Skip Nav

D&C: Dilation and Curettage Procedure

Exactly What to Expect During a Dilation and Curettage

d and c procedure, woman sitting in hospital gown

Since Roe v. Wade, the landmark decision that protected a woman's right to choose to have an abortion, was overturned in 2022, there have been many conversations surrounding concerns related to abortion access and what options are still available in the US.

One point that has been brought to light is that abortion access doesn't just affect people who simply don't want to have a child. The overturning of Roe v. Wade, and its former protections, also impacts those needing life-saving procedures to protect themselves if a pregnancy is not viable, like in the case of an ectopic pregnancy.

One such procedure is known as a dilation and curettage, or D&C, which removes tissue from the uterus, in order to treat certain conditions or typically in the case of someone experiencing a miscarriage or terminating a pregnancy.

What Is a D&C?

A D&C is a surgical procedure typically performed under sedation. During the procedure, a provider will use a scraping technique with a surgical tool called a curette to scrape tissue out of the uterus, says Asima Ahmad, MD, a board-certified obstetrician-gynecologist, reproductive endocrinologist and co-founder and chief medical officer of Carrot, a global fertility care platform.

According to Dr. Ahmad, a D&C can be used in the following instances:

  • First-trimester pregnancy (for example, for treatment of a miscarriage)
  • Management of endometrial polyps, retained placenta, or other uterine abnormalities
  • To collect tissue to determine the cause of symptoms such as dysfunctional uterine bleeding

What Happens During a D&C?

According to Mayo Clinic, your doctor may prepare you for a D&C by dilating your cervix a few hours or even a day before the procedure. The purpose of doing this is to help your cervix open gradually to be able to efficiently perform the procedure. Your doctor may do this by prescribing you misoprostol (also known by the brand name Cytotec), which can be taken orally or vaginally to help soften the cervix. Your doctor may also attempt to promote dilation by inserting a thin rod into your cervix, which will expand as it absorbs cervical fluid, which will cause the cervix to open.

Once you're ready for the D&C itself, your provider will have you lie on your back on an exam table with your feet resting in stirrups, similar to a standard gynecological exam. Just like with a Pap test, your provider will insert a speculum into your vagina to be able to see your cervix, followed by several increasingly thick rods to help your cervix slowly dilate until it's open enough for the procedure. They will then remove the dilation rods and insert a spoon-shaped instrument with either a sharp edge or a suction device to remove your uterine tissue. Once again, you will be sedated for this procedure, so you should not feel discomfort during any of these steps.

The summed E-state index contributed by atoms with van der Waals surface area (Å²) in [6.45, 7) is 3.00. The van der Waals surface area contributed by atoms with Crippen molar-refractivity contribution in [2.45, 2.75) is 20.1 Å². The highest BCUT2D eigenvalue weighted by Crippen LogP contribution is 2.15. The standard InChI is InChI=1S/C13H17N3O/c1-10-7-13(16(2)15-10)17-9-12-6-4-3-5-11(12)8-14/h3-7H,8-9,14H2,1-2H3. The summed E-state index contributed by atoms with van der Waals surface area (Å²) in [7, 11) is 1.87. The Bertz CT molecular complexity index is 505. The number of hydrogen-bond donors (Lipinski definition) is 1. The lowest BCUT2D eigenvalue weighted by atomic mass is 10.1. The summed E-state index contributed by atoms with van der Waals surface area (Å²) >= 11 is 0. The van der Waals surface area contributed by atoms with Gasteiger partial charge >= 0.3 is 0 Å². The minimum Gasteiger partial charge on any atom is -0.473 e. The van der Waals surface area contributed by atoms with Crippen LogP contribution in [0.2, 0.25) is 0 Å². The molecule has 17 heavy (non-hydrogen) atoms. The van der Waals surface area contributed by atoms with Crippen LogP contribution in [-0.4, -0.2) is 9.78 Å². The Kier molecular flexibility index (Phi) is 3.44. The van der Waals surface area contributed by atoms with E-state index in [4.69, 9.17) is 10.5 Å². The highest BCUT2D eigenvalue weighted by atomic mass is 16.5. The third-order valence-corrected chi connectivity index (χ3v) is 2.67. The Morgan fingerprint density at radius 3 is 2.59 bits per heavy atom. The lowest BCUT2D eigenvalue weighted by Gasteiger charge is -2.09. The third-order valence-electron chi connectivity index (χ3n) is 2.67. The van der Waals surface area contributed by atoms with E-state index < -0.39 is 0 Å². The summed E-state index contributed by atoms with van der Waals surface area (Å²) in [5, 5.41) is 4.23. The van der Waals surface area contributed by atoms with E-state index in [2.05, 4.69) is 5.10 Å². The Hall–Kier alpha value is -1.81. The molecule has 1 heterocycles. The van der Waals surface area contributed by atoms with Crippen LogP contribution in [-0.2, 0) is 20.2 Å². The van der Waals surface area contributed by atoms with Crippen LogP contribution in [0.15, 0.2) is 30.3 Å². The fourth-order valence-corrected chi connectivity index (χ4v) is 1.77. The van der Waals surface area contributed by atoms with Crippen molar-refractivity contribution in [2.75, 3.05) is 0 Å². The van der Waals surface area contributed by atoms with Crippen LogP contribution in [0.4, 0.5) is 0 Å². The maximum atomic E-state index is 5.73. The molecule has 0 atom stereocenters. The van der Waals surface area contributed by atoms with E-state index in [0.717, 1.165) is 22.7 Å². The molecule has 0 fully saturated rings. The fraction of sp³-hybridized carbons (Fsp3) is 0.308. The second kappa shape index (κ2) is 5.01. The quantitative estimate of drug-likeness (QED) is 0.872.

You'll then spend a few hours in a recovery room to be monitored for heavy bleeding or other complications, as well as to recover from the effects of the anesthesia.

What's the Difference Between a D&C and an Abortion?

A D&C is one method that can be used when someone elects to have an abortion. It is also sometimes needed when someone has a miscarriage, according to Cleveland Clinic. If a miscarriage occurs early in a pregnancy, such as before the 10-week mark, a D&C may not be needed if your body is able to miscarry naturally without leaving leftover tissue in your uterus.

How Many Days Should You Rest After a D&C?

While you should be able to go home within a few hours of having a D&C, you should rest for about a week, according to the Cleveland Clinic — avoiding intense activity and exercise. You should have a follow-up visit with your doctor a week or two after the procedure.

D&C Side Effects

"Fortunately, a D&C is a safe and effective procedure, so its side effects are relatively rare," says Dr. Ahmad. But it's still a surgical procedure, so side effects and complications may include "bleeding, infection, or injury [to your reproductive organs]," says Dr. Ahmad.

Other potential side effects include scarring of the uterine cavity, which can result in the development of Asherman Syndrome (a rare condition in which scar tissue builds up in the uterus) and can cause pain and infertility in some cases, as well as uterine perforation, injury to the vagina, cervix, or other nearby organs such as the bowel, bladder, and blood vessels. But again, side effects are rare.

What Not to Do After a D&C

According to Cleveland Clinic, you should abstain from using tampons and having sex until your doctor clears you to do so. This is to reduce the risk of bacteria entering your vagina and causing an infection. You can also use pads to control any bleeding you may experience.

The Bottom Line

According to Dr. Ahmad, you should talk to your doctor about your options when it comes to dealing with a miscarriage or terminating a pregnancy. Other options include medication to aid in the removal of tissue from the uterus. If you're simply dealing with abnormal uterine bleeding unrelated to pregnancy, a better option may be an endometrial biopsy or a hysteroscopy to be used for evaluation, obtaining a sample of the uterine lining, and diagnosis, says Dr. Ahmad.

"In many cases, a D&C may be the best option, but it is always good to get informed and educated on different options, their risks, and benefits," she says.

Latest Health & Fitness